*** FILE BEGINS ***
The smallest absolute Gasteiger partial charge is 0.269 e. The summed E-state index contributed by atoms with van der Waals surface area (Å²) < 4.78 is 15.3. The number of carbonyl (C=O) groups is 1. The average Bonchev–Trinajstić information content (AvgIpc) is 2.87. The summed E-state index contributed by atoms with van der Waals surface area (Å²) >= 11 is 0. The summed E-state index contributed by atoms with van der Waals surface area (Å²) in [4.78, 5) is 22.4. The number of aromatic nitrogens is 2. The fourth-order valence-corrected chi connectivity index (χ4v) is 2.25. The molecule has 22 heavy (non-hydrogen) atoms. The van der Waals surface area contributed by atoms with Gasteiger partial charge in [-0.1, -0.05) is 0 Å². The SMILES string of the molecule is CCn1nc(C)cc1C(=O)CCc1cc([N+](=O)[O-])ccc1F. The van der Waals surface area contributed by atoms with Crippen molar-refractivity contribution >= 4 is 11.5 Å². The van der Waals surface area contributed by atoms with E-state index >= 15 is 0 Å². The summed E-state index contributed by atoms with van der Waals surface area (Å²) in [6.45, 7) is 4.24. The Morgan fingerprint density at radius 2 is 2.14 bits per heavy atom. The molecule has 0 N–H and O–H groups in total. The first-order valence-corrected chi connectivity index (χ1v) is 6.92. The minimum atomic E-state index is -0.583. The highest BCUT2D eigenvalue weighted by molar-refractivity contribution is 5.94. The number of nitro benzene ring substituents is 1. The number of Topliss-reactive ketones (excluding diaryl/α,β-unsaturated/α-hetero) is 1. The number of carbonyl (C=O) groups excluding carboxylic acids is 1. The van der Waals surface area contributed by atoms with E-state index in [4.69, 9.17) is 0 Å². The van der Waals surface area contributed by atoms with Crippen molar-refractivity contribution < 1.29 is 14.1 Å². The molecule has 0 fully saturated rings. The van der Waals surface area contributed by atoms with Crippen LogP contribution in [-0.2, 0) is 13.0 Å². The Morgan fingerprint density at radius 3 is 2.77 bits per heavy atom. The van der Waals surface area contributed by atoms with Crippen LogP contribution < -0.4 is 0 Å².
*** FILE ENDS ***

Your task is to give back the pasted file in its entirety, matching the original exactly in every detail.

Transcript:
The smallest absolute Gasteiger partial charge is 0.269 e. The summed E-state index contributed by atoms with van der Waals surface area (Å²) < 4.78 is 15.3. The number of carbonyl (C=O) groups is 1. The average Bonchev–Trinajstić information content (AvgIpc) is 2.87. The summed E-state index contributed by atoms with van der Waals surface area (Å²) >= 11 is 0. The summed E-state index contributed by atoms with van der Waals surface area (Å²) in [4.78, 5) is 22.4. The number of aromatic nitrogens is 2. The fourth-order valence-corrected chi connectivity index (χ4v) is 2.25. The molecule has 22 heavy (non-hydrogen) atoms. The van der Waals surface area contributed by atoms with Gasteiger partial charge in [-0.1, -0.05) is 0 Å². The SMILES string of the molecule is CCn1nc(C)cc1C(=O)CCc1cc([N+](=O)[O-])ccc1F. The van der Waals surface area contributed by atoms with Crippen molar-refractivity contribution >= 4 is 11.5 Å². The van der Waals surface area contributed by atoms with E-state index >= 15 is 0 Å². The summed E-state index contributed by atoms with van der Waals surface area (Å²) in [6.45, 7) is 4.24. The Morgan fingerprint density at radius 2 is 2.14 bits per heavy atom. The molecule has 0 N–H and O–H groups in total. The first-order valence-corrected chi connectivity index (χ1v) is 6.92. The minimum atomic E-state index is -0.583. The highest BCUT2D eigenvalue weighted by molar-refractivity contribution is 5.94. The number of nitro benzene ring substituents is 1. The number of Topliss-reactive ketones (excluding diaryl/α,β-unsaturated/α-hetero) is 1. The number of carbonyl (C=O) groups excluding carboxylic acids is 1. The van der Waals surface area contributed by atoms with E-state index in [4.69, 9.17) is 0 Å². The van der Waals surface area contributed by atoms with Crippen molar-refractivity contribution < 1.29 is 14.1 Å². The molecule has 0 fully saturated rings. The van der Waals surface area contributed by atoms with Crippen LogP contribution in [-0.2, 0) is 13.0 Å². The Morgan fingerprint density at radius 3 is 2.77 bits per heavy atom. The van der Waals surface area contributed by atoms with Crippen LogP contribution < -0.4 is 0 Å².